We met in school and he was part of my exploration into hip-hop, that’s what we linked over. We had this musical journey spanning almost three decades and have been doing mixtapes like these for 20 years. It felt cool to do an official one.
MCs have missed out even more than DJs this year haven’t they?
I think MCs are under appreciated in all ways including billing and fees. That’s a bigger discussion for drum & bass. But I’ve seen some cool creative things from MCs this year. Armani, T.R.A.C and Valiant MCs podcasts have been great.
Collette Warren’s Mic Diaries, too. I think there’s definitely a reappreciation of MCs as we move into a fairer future…
Yeah I think it’s all part of a bigger picture and discussion that’s happening right now around all aspects of equality. Whatever we think about 2020, we’ve all had time to reflect and improve how we do things and how we consider each other.
Amen. How about considering the future? You’ve always kept things a bit free and easy with the label schedule and you don’t seem to live by a rigid schedule – you let the music breathe a bit and don’t hassle artists for the sake of the schedule…
Yeah and I think that’s important. I have got a bit better, but planning is never my strong side. From an artist point of view, it’s never nice to finish a project then wait for months and months for the release to come out. I don’t like waiting and I don’t want the artists to be waiting. It’s a case of trying to be planned and organised but also have that room for flexibility which helps things stay fresh. There’s also the added issue of vinyl production – I got quoted a five month turnaround recently. It takes forever.
Long! Sometimes things need to come out quickly don’t they? Like Redeyes’ Selfportraits album. That was very relevant to the time…
It was and it also had a lot of voices on there who I felt needed to be heard, especially during a time off added awareness for the civil rights and the Black Lives Matter movement, it made the album more relevant. I’m very proud of that release and that is why it’s good to be a bit looser and flexible with plans. Artists are going through a lot right now with the corona thing. They might not be inspired or be feeling down. You can’t rush creativity and that’s priority over business for me. If making money is the label’s sole reason for existing, then the quality and integrity of the music will be compromised.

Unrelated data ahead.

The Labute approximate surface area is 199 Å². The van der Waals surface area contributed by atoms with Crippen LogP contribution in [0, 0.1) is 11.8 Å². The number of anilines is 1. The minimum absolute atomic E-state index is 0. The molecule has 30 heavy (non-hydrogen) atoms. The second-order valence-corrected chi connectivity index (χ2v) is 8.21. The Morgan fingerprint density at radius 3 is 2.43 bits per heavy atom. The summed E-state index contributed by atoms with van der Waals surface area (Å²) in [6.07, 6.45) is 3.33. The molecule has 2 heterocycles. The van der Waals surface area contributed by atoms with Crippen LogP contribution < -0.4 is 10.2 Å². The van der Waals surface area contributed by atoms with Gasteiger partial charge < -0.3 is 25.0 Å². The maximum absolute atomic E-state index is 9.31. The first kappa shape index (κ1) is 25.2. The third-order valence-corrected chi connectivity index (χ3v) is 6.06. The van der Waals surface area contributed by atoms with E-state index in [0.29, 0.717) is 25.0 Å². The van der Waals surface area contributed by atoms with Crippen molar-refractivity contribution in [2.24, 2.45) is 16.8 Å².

How about you as an artist?
I’ve found it difficult for various reasons. The frame of mind you’re in has so much of an affect on how you write. My last album was released almost two years ago and, usually after writing an album, I find it very hard to write for a while. So, as I was coming out of that and just getting some ideas together, corona hit and that messed me up for quite a few months. Just no motivation or anything. But I focused on the label, I’m happy with what’s happening there, and I’m working on something now. I want to finish it by the end of the year, I’m feeling quite good about it.
Sick. You started this year with the Phonox residency, right? This year didn’t go quite the way you’d have thought at the time!
Yeah, it couldn’t have been more different. That was great. It came off the back of my busiest year so far. January is usually holiday time for DJs, but I did that residency and then went on holiday in February and returned to what we have now. Who knows what’s going to happen next year? There’s talk of vaccines now and I’m getting provisional bookings for 2021 but I’m staying hopeful and positive. We’ll get through it and we’ll appreciate everything on a whole new level when we do…